By Domingo Tabangcura, Jr. and G. Patrick Daubert, MD
The administration of BAL is typically 3-5 mg/kg intramuscularly every 4 hours
for 2-10 days depending on the toxicity. BAL is suspended in peanut oil and
therefore should be used with extreme caution in patients with peanut
allergies. The injection is painful and some physicians may elect to administer
a local anesthetic at the injection site. Peak blood levels of dimercaprol
occur within 30 to 60 minutes following intramuscular doses. The half-life
is very short, with complete excretion within 4 hours. The highest
concentrations of BAL are found in the liver and kidneys (animal studies).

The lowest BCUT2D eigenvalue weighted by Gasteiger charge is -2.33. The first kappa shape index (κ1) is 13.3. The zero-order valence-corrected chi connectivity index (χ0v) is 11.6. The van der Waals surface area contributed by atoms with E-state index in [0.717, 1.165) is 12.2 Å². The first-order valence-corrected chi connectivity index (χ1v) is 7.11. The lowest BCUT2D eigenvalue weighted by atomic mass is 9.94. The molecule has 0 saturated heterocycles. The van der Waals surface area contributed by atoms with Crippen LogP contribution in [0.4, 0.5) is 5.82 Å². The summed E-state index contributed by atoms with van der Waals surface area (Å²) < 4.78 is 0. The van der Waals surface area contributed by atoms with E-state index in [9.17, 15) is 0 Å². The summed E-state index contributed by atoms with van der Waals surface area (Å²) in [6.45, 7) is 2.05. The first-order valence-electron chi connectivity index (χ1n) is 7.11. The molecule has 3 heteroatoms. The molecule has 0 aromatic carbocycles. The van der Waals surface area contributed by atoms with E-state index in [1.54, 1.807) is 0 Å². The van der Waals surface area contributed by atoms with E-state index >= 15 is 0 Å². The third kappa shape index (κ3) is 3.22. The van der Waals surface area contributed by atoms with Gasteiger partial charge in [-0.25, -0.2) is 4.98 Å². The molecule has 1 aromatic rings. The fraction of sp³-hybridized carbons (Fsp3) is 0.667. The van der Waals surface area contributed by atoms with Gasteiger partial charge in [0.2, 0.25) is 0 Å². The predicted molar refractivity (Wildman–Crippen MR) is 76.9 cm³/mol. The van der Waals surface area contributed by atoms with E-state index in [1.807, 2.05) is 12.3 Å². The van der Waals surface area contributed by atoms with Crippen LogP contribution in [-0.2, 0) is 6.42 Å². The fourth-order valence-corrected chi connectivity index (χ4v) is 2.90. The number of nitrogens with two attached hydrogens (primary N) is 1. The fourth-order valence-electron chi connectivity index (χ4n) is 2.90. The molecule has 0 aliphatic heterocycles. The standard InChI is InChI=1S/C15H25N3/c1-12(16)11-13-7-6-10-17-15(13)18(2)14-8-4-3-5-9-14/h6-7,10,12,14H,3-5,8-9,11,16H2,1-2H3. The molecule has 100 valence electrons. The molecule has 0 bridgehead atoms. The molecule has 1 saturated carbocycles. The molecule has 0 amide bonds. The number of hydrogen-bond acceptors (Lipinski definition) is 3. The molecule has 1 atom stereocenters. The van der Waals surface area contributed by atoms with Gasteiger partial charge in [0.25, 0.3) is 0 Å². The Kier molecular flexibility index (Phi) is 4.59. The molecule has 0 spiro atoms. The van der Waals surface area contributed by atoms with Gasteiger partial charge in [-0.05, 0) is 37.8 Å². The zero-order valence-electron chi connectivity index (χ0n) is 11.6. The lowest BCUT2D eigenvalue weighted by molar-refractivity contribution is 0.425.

The metabolism of BAL has not been well-described. BAL not fixed to a heavy
metal may be rapidly metabolized to inactive products, some of which are
glucuronide-conjugated. There is also an oxidized from of BAL found in the
urine and is appears to be an active metabolite. If the BAL-metal complex is
oxidized, the metal is released and can exert its toxic effect again;
therefore, the dosage of BAL must be high enough to assure the excess of free
BAL in body fluids until the metal is completely excreted.